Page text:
The tech your workshop needs today if you want to win tomorrow

The tech your workshop needs today if you want to win tomorrow

What technology should a workshop owner be investing in today, if they want their business to succeed into the future?

Technology in the automotive industry is evolving fast and that’s changing not just the kind of work we do, but also the way we operate.

According to Capricorn’s State of the Nation Report 2020, this is something two-thirds of workshop owners feel they’re capable of dealing with. But we know it presents a few problems, too, with workshop owners naming “changing technology” the fourth biggest challenge to running an automotive business.

So, what technology should a workshop owner be investing in today, if they want their business to succeed into the future?

Jeff Smit, Technical Editor of The Automotive Technician, workshop owner and long-time Capricorn Member, said there are two main types of technology to consider: front-of-house, and back-of-house.

A good workshop management tool

Front of house, of course, refers to the office and administration side of the business. Mr Smit said the first bit of technology any workshop needs is a good workshop management tool, to help ensure the smooth running of the business.

Workshop management tools commonly feature:

  • Finance and invoicing software (or at least links into a commercially available provider like Xero)
  • A customer booking portal
  • Work scheduling and technician management
  • Customer relationship management (including a customer database, or the ability to link into a commercially available provider like SalesForce)
  • Rosters and time sheets
  • Inventory management
  • Reporting and business intelligence.

But for a futureproof workshop, the management tool should go even further, Mr Smit said.

“It needs to be linked into your website, your social media, any apps — all the modern ways of communicating with customers,” he said.

“I think as a whole the industry is way behind in that area, but the tech savvy, younger generation that are now driving the cars and have the disposable income, they’re the ones who don’t want to talk to you on the phone. They want to book online. They want to do all these things differently.”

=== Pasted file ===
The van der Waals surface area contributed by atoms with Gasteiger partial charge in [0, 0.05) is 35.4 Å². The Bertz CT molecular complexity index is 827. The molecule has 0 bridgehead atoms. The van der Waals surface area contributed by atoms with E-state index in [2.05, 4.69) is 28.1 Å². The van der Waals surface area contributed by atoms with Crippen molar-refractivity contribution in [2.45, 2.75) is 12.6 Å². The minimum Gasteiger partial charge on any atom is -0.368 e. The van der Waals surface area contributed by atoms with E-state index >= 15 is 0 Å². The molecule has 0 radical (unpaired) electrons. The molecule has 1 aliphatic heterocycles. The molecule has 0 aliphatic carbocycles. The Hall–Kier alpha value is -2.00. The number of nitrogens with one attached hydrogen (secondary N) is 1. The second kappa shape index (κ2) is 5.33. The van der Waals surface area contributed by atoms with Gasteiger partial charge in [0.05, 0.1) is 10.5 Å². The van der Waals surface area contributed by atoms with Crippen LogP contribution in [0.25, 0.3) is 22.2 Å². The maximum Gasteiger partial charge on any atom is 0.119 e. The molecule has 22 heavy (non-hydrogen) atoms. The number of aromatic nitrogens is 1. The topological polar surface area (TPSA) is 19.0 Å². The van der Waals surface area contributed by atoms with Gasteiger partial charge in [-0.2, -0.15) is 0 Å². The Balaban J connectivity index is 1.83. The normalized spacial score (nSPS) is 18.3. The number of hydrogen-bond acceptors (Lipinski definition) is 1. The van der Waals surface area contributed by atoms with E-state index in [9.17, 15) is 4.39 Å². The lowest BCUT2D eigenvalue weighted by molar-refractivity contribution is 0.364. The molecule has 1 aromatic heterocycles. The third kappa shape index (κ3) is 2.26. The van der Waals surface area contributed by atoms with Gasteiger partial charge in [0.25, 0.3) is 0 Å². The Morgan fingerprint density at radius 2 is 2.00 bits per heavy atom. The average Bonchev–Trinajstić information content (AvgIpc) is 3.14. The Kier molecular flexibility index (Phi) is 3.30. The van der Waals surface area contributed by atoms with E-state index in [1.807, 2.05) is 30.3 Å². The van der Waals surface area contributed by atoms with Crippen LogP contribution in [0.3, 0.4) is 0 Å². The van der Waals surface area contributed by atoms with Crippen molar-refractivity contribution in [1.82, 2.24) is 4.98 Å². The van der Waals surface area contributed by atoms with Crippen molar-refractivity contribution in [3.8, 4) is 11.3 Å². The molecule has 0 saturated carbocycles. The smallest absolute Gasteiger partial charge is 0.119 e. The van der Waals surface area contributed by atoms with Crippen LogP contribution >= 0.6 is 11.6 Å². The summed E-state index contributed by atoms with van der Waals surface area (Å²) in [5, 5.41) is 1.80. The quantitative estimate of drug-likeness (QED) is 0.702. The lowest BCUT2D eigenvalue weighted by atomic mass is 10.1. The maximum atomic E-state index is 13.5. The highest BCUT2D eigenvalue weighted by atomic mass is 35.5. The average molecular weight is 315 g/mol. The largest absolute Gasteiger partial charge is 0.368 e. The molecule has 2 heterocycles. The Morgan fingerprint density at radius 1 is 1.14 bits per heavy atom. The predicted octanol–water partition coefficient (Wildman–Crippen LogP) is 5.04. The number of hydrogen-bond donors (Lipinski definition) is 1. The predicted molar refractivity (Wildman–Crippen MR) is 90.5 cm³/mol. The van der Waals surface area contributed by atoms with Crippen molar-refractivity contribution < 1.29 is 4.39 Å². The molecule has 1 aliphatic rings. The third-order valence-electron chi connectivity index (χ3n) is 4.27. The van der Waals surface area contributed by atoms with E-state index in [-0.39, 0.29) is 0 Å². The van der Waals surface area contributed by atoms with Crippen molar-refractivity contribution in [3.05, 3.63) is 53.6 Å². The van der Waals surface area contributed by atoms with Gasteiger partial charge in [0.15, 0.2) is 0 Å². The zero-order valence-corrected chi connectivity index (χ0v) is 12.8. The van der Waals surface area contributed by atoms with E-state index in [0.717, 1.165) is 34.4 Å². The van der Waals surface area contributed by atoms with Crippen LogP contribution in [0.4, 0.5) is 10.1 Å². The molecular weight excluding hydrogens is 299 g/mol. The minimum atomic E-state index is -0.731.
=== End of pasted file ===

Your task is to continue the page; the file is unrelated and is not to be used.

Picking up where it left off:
Now, let’s turn to the back-of-house technology.

Access to technical information

A quarter of Members told State of the Nation they struggled to access the technical information and diagnostics they required.

Gone are the days, Mr Smit said, of pulling something apart in the hope you can see what is wrong with it and work out how to fix it.

“It doesn't work like that anymore,” he said. “You need access to information and networks. It’s vital if you want to be able to nut out some of the more ‘techy’ jobs that come in. If you think you can get by without access to wiring diagrams and that sort of information, you’re just kidding yourself, really.”

What do workshops currently do when they come across something they haven’t seen before? Here’s what State of the Nation found:


What members do when they encounter new technology

Percentage of Members who say they sometimes do this:

Look for information online


I usually figure it out myself


I use Capricorn Service Data


Ask a mechanic at another workshop


Use a non-Capricorn technical info product


Ask a dealership


Automotive Association’s helpline


Send the vehicle to the dealer


Tell the customer I can’t carry out the job



Capricorn Service Data, an option used by almost half of Members, is provided FREE with your membership. It gives you instant access to a comprehensive range of online service information covering thousands of vehicles, including manufacturers’ service schedules, service illustrations, repair times and an estimate calculator.

Powered by Autodata, with its global database of 34,000 vehicles from more than 60 manufacturers, Capricorn Service Data includes 96% cars on the road in Australia and 87% in New Zealand.

Scan tools to match your specialisation

Scan tools can be expensive and there are a lot of them out there, so how do you know which ones to buy?

Mr Smit said many workshops just aren’t doing enough of any one particular kind of job to justify investing in a particular tool. He said workshops may need to consider specialising in an area to make such investments worthwhile.

“You can’t be the guru of every make and model and every part of the car anymore,” he said. “Workshops are going to have to target a particular area or brand or system, or whatever it might be, and specialise more in those areas. The days of doing it all are pretty numbered.

“So, if you specialise in Toyota, you buy the Toyota tool. If you specialise in another brand, you buy the specialist tool for that brand. That way you’ve got the best tool for the job, not just the generic aftermarket one.”

Tools your team actually want to use

While investing in tools is expensive, it can also be a complete waste of money if your technicians don’t actually use them — either because they don’t know how to or because they just “don’t like it”.

 “I've always found that if you involve your staff when you’re buying a bit of equipment and ask them what they reckon, whether they have a favourite, or whatever, then they’ve got buy-in on it,” Mr Smit said.

 “Then when you get it, they’ll think it’s the greatest tool ever because it was their idea to get it.

 “You want to get them excited about a tool, so they ultimately are prepared to use it and learn and develop skills in that area.”

 You’ll find more information about Capricorn Service Data here.

This article was published 08/12/2020 and the content is current as at the date of publication.